Saturday, 1 October 2022

That Ivy may have Grown Again

 Ivy is by many considered just a creeper.  Some love it. others rip their hair out illuminating the plant from anywhere it is. Like any plant there are things underground that may cause unseen hassles to house and land owners.

In this post there was a challenge with the Ivy plant that grows over the concrete sleeper under the back fence. For over twenty-five years that little plant has had a hold of the ground and it just will not give up growing ... yet.

Twelve months later and still a challenge

Over the last six months tools have been added to the equipment list.  Yes, there were tools like chainsaws already in the equipment.  But, these were 'someone else's'. Way to heavy for the wrists of me... a retiree with no training in the tools or safety for the more complex out-of-the-box challenges. 

This job was defiantly what was called different in it's approach.

Thus help was asked for. The tools were there ready and waiting. Including the hard hat that had earmuffs and face shield.

The situation presented was this...

Imagine an A5 standard sheet of computer printing paper. Landscape view.  Now that width is the width of a trunk based Ivy spread over the concrete  that sits between the earth, and the fence.  Mind you those fence palings are really very thin, thus fragile.

Add the fact that the fence is held in place by vertical 4x4 inch stakes.  Well, maybe these stakes are meant to be in the ground. But they are not  as they sit three inches higher than the horizontal concrete slab.  

The conundrum is this:

  •  Cut the lowest point and the tool you use now has the possibility of being destroyed due to concrete, or bolts too close.
  • The space the tool needs to work in has two dogs on the other side of the fence.
  • While even scrapping away the earth  to expose the lower areas may just make things easier, the tool you have has a 'bar' above the blade. The height of the bar reduces the access
The experienced person said... 
    "No !. I will not cut that with the extendable chainsaw. Maybe an axe. "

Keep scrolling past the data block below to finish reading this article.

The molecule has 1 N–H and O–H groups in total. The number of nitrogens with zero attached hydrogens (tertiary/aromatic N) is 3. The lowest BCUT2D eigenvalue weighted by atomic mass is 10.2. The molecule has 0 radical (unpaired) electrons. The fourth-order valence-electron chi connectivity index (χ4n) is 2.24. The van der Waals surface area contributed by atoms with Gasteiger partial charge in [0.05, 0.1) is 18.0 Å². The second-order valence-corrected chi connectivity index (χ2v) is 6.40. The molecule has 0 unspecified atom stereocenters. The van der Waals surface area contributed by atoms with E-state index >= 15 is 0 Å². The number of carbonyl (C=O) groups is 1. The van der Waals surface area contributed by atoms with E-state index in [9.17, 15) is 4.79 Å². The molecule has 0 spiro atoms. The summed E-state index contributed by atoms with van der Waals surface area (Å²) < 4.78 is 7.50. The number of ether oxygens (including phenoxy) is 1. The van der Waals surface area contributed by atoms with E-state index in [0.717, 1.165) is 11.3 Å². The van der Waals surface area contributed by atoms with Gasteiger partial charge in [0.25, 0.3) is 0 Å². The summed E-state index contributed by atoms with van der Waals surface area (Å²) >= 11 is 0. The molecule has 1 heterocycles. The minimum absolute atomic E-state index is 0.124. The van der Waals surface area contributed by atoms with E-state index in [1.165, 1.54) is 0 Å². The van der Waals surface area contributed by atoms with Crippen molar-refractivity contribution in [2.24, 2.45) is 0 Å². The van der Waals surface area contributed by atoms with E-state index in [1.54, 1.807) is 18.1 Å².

"The tool will be damaged beyond repair if it hits 
  • the concrete [footpath/under the fence slabs], 
  • the bots [sticking out of the fence posts],
  • or the wire [ holding the palings together.]

Logically explained the hopes of a quick solution went south!

After an hour of cutting wedges, pulling out roots, removing dead sticks, to small branches, the 4in chain say just is barely making head way.  

Until you actually take a minute to realise there is a lot of sawdust, smaller branches have been pulled away. Now nicely sitting in a tidy pile on the blue shade cloth.

But the trunk has not been cut through yet. 

What has happened is there is a very public area of this ivy stem that has both no bark on there, but there are positive indentations , in a hap hazard way, where the chain saw has done a wonderful job.

One container of weed killer later, over these areas, and some more on the Ivy's fresh growth at a third growth point made the day.

This year is slightly different from last year

It may already be coming into spring here but its time already to beat the Ivy before the spring growth startles you.  All  this past year the determination to get rid of the ivy along the fence, make way for the chicken coup fences has taken a quiet precedence.

Ivy may look great in other peoples gardens, but that little thing that someone planted years ago has taken a lot to get rid of.  Understandably there is still more to go. 

With determination and tools

What truly amazes is that the little 4inch blade chainsaw is an extremely effective tool.  While tall trees and giant root systems are not in it's 'doable' list what you have there while working is a way to create an indentation , tackle the problem with other systematic tool use, clean up the area and quite happy note the tool needs attention.

All things one at a time

The battery gets recharged, plus the tool itself gets a one over with its friendly paintbrush.

After the battery recharge was done, everything is packed up in the box, including the paint brush.  The shed is locked . The garden tools are in their little shed. the rubbish now in the green waste bins, along with the worms that were disturbed. These worms hopefully will enjoy the recently freshly turned compost.

Importantly the area is safe again

The area that had been exposed in order to see these roots and bits is now safely covered up again.  What's not there is the possibility of so many small bits of Ivy sticks or roots.

As important is the gradual illimitation of the roots in the water boards drains.

No matter what happens each year knowing that the ivy may have grown again allows no rest.

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